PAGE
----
Back in January of 1988 I purchased my first computer. It had a 10-megabyte hard drive; the salesman assured me, “That’s all you’ll ever need.” It was not inexpensive, and neither was the printer that I got that day, but I was able to rationalize the extravagance because as a professional writer, I needed to upgrade my tools.
As I soon learned, though, it was very difficult for me to do the actual writing of scripts on a computer. While I stared at the screen, hoping to get an idea for repartee among characters, the cursor just kept blinking at me, as if to say “Hurry up, hurry up, hurry up.”
So I went back to writing the way I’d been doing it for over a decade at that point, with a lined yellow tablet and a pencil. That allowed me to work through a scene as the words came to me — sometimes quickly, and at other times glacially. There are inevitably those periods when inspiration is elusive, so while trying to come up with the next amusing bit of dialogue, I’d stare at the ceiling, or glance out the window, or study my pencil.
Before long I’d be wondering why pencils have that hexagon shape, and why are so many of them yellow… and how the heck do they get the lead to stay inside there!? In other words, the writer part of my brain would be given a little time off by the lobe that generates idle speculation.
I have since learned that the six-sided pencil has a couple of virtues: supposedly it is easier to grip than a round pencil, and it won’t roll off your desk. Round pencils are more common as souvenirs because, according to Pencils.com, they are easier to print on.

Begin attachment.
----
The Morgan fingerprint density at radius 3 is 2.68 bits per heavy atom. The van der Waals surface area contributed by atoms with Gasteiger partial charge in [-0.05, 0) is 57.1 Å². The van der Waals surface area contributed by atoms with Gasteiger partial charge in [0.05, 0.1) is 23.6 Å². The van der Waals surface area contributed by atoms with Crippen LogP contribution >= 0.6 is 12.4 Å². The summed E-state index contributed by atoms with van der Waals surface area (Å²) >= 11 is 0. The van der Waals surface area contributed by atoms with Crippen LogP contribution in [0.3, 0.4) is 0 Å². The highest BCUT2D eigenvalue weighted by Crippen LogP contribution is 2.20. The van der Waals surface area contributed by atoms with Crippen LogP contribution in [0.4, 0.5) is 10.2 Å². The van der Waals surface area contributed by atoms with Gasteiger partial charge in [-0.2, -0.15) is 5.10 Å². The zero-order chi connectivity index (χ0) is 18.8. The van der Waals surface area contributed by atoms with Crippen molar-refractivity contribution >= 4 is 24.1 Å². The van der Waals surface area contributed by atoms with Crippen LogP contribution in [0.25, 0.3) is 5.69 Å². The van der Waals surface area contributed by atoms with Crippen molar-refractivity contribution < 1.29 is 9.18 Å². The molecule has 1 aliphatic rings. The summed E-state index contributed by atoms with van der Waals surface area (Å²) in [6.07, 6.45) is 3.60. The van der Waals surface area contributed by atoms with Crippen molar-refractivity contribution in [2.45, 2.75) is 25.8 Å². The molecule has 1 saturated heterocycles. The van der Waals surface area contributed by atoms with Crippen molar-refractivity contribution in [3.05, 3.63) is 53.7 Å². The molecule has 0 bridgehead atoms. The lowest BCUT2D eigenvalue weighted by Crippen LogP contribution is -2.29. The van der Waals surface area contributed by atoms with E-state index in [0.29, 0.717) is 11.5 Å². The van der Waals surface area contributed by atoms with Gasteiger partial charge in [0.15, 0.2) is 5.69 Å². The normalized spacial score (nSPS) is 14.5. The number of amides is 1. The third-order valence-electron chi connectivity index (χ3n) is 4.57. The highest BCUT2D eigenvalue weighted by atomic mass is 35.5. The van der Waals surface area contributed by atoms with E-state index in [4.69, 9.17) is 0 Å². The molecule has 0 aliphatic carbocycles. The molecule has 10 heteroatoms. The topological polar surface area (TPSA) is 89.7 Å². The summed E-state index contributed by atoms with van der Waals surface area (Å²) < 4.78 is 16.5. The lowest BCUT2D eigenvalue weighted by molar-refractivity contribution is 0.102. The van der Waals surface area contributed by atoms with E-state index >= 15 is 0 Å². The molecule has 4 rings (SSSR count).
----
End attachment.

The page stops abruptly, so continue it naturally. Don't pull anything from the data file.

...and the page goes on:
The majority of them are yellow because the premium pencil of the late 19th century, called the Koh-I-Noor, was yellow. Other manufacturers followed suit to convey that their products were high-quality, too.
The precursors of the pencils we use today go back to the 1500s, but it was a man named Joseph Dixon (along with his son-in-law) who mechanized pencil manufacturing in the middle of the nineteenth century. So, you’re wondering, how did they get the lead to stay in there?
OK, as you probably know, even though we call it lead, it really isn’t — it’s graphite mixed with clay. Anyway, while workers in one part of the pencil factory are making those skinny rods of graphite, other workers are cutting cedar blocks into slats, and grooves are then carved into the slats.
The graphite rods (called “writing cores” by pencil professionals) are glued into the grooves. Another grooved slat is glued onto the slat that has the writing cores, creating a pencil sandwich. That sandwich is sliced into individual strips, which are sanded and painted. The ferrule — that’s what the metal ring is called — is crimped into place on the end of the pencil, and an eraser is glued into it.
This process is repeated with impressive frequency: Around fourteen billion pencils are made worldwide every year. That suggests I’m not the only person on the planet staring at my pencil and hoping for inspiration to strike.